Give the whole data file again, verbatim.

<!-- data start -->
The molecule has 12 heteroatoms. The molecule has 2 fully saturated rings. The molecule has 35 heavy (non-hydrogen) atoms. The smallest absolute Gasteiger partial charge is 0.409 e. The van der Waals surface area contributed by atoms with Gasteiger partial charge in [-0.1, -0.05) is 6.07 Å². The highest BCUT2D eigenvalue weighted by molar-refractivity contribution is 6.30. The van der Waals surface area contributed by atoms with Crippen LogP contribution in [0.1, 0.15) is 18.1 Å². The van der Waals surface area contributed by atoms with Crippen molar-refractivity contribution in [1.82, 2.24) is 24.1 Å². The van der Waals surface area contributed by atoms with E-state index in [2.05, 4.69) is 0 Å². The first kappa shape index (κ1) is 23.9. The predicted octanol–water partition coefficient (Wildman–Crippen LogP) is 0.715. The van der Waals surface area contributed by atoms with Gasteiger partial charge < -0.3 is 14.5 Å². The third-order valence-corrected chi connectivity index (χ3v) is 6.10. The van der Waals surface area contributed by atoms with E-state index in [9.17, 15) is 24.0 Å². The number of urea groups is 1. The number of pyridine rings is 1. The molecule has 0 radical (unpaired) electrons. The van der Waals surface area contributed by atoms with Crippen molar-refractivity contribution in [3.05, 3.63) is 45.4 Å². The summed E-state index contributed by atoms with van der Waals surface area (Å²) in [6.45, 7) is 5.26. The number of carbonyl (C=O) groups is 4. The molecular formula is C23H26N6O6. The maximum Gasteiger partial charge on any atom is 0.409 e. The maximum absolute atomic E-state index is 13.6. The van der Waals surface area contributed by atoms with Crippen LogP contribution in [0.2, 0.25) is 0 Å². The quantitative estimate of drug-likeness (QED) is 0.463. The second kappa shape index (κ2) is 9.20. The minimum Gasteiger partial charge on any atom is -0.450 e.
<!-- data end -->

The molecule has 12 heteroatoms. The molecule has 2 fully saturated rings. The molecule has 35 heavy (non-hydrogen) atoms. The smallest absolute Gasteiger partial charge is 0.409 e. The van der Waals surface area contributed by atoms with Gasteiger partial charge in [-0.1, -0.05) is 6.07 Å². The highest BCUT2D eigenvalue weighted by molar-refractivity contribution is 6.30. The van der Waals surface area contributed by atoms with Crippen LogP contribution in [0.1, 0.15) is 18.1 Å². The van der Waals surface area contributed by atoms with Crippen molar-refractivity contribution in [1.82, 2.24) is 24.1 Å². The van der Waals surface area contributed by atoms with E-state index in [2.05, 4.69) is 0 Å². The first kappa shape index (κ1) is 23.9. The predicted octanol–water partition coefficient (Wildman–Crippen LogP) is 0.715. The van der Waals surface area contributed by atoms with Gasteiger partial charge < -0.3 is 14.5 Å². The third-order valence-corrected chi connectivity index (χ3v) is 6.10. The van der Waals surface area contributed by atoms with E-state index in [9.17, 15) is 24.0 Å². The number of urea groups is 1. The number of pyridine rings is 1. The molecule has 0 radical (unpaired) electrons. The van der Waals surface area contributed by atoms with Crippen molar-refractivity contribution in [3.05, 3.63) is 45.4 Å². The summed E-state index contributed by atoms with van der Waals surface area (Å²) in [6.45, 7) is 5.26. The number of carbonyl (C=O) groups is 4. The molecular formula is C23H26N6O6. The maximum Gasteiger partial charge on any atom is 0.409 e. The maximum absolute atomic E-state index is 13.6. The van der Waals surface area contributed by atoms with Crippen LogP contribution in [0.2, 0.25) is 0 Å². The quantitative estimate of drug-likeness (QED) is 0.463. The second kappa shape index (κ2) is 9.20. The minimum Gasteiger partial charge on any atom is -0.450 e.